We didn’t set out to build a solar powered, off-grid winery in 2017. We just wanted to build a winery- a big shed, a place where we could squash grapes and ferment them. We wanted to take control of our production, reduce costs in our business and build more credibility for our brand.
Sure, we knew about solar power and we liked it- we’d installed panels on our house years earlier but it wasn’t front and centre when we were planning the biggest project our little wine business had ever undertaken.
But solar quickly became a big deal. We needed to bring three phase power on to the property to run the winery equipment. The quote to dig through the vineyard to bring power up the hill from the power pole at the bottom of the hill was eye-watering. We started looking at solar power, surely it would be even more expensive?
Small wineries like ours (we have 100 tonne capacity) use power intensively at harvest time which only lasts about 6 weeks each year. Power requirements at other times of the year are more modest- cooling tanks and running pumps to transfer wine and the main users.
We ran the numbers, talking with other wineries in the valley about how much power they used and how much it cost. Electricity was a hot topic around this time- the dams that supplied Tasmania’s hydro power were dangerously low due to drought and the Basslink cable that supplied power from the mainland was out of service for over 6 months. There was talk of firing up old power stations and bringing in generators to deal with the ‘energy crisis’. The idea of independently generating power through solar was becoming more and more attractive.
It turned out solar power would cost 20% more to install than conventional three phase power. But without ongoing power bills, the payback period was only 7 years. Decision made.
In 2021 we completed our fifth vintage in our solar powered winery. Apart from the odd glitch, easily repaired, we have lost no production time due to solar power. Our production time coincides with Autumn, a usually sunny time of year. In Winter, when the sun is low we are usually running cooling in the winery. We turn it off when the sun goes down and it gets pretty cold anyway! We haven’t purchased a diesel generator for back up. Sometimes it is cloudy and we have to wait a couple of hours for the sun to come out before we can do some work in the winery. But once you start noticing, the weather moves pretty fast and we don’t need many hours of sun to charge the batteries. You can make wine powered by the sun in Tasmania!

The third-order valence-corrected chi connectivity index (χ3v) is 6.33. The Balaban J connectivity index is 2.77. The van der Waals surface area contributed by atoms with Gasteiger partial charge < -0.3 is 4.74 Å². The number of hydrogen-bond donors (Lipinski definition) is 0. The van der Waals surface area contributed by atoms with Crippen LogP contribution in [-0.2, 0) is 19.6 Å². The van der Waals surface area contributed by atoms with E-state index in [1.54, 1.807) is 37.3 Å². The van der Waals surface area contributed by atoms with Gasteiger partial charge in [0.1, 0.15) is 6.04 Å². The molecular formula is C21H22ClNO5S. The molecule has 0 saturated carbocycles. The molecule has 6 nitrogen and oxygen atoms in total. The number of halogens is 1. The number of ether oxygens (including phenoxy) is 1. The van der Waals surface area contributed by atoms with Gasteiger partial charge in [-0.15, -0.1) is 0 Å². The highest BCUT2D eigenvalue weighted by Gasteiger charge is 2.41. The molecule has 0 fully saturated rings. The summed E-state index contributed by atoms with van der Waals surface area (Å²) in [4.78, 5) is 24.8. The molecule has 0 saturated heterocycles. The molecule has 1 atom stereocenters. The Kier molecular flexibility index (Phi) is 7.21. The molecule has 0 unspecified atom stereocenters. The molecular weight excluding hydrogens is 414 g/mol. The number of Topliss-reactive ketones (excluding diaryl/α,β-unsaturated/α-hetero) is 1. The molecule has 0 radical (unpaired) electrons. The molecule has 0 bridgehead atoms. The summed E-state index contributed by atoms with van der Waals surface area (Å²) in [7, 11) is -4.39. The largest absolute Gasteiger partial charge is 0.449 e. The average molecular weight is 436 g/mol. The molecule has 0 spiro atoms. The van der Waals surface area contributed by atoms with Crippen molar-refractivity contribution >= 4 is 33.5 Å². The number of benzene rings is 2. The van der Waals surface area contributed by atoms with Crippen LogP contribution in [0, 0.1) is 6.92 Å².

As well as achieving our goals of bringing production on-site, the winery has had a broader positive impact on our business. We have won awards for the winery design. We have visitors choosing to visit our winery and buy our ‘solar powered wine’ over others because our winery is off-grid. It has become a point of difference for us in a crowded market. Every day we have conversations with visitors about solar panels and batteries while tasting our Riesling and Pinot Noir.
Australians are frustrated that renewable energy isn’t being used more in this country. It isn’t about being Green or left wing, it is even more than values or ideology, it just makes sense. If a small business like ours can benefit in this way, imagine what could happen on a bigger scale.
Our solar system was installed by Mode Electrical. Electrics by James Suitor Electrical. The winery was designed by Joel Fletcher, Simplicity Studio and built by d2Spaces.